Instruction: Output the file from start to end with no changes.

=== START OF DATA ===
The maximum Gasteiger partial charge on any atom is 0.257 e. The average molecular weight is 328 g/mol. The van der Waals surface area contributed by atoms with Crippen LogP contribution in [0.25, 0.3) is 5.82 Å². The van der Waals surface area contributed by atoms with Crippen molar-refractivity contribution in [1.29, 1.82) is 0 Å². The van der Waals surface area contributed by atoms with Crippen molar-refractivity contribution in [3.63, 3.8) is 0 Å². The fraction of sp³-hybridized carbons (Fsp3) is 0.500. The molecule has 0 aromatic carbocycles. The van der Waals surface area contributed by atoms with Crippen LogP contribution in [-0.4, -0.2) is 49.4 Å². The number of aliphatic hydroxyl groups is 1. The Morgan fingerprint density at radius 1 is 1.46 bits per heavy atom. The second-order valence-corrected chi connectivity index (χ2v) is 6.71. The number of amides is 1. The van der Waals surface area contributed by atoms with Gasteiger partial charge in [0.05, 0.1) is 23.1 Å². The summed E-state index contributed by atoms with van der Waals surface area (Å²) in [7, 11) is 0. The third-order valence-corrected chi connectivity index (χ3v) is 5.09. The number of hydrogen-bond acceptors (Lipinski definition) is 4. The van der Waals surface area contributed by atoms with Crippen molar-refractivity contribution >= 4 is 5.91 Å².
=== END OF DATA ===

The maximum Gasteiger partial charge on any atom is 0.257 e. The average molecular weight is 328 g/mol. The van der Waals surface area contributed by atoms with Crippen LogP contribution in [0.25, 0.3) is 5.82 Å². The van der Waals surface area contributed by atoms with Crippen molar-refractivity contribution in [1.29, 1.82) is 0 Å². The van der Waals surface area contributed by atoms with Crippen molar-refractivity contribution in [3.63, 3.8) is 0 Å². The fraction of sp³-hybridized carbons (Fsp3) is 0.500. The molecule has 0 aromatic carbocycles. The van der Waals surface area contributed by atoms with Crippen LogP contribution in [-0.4, -0.2) is 49.4 Å². The number of aliphatic hydroxyl groups is 1. The Morgan fingerprint density at radius 1 is 1.46 bits per heavy atom. The second-order valence-corrected chi connectivity index (χ2v) is 6.71. The number of amides is 1. The van der Waals surface area contributed by atoms with Gasteiger partial charge in [0.05, 0.1) is 23.1 Å². The summed E-state index contributed by atoms with van der Waals surface area (Å²) in [7, 11) is 0. The third-order valence-corrected chi connectivity index (χ3v) is 5.09. The number of hydrogen-bond acceptors (Lipinski definition) is 4. The van der Waals surface area contributed by atoms with Crippen molar-refractivity contribution >= 4 is 5.91 Å².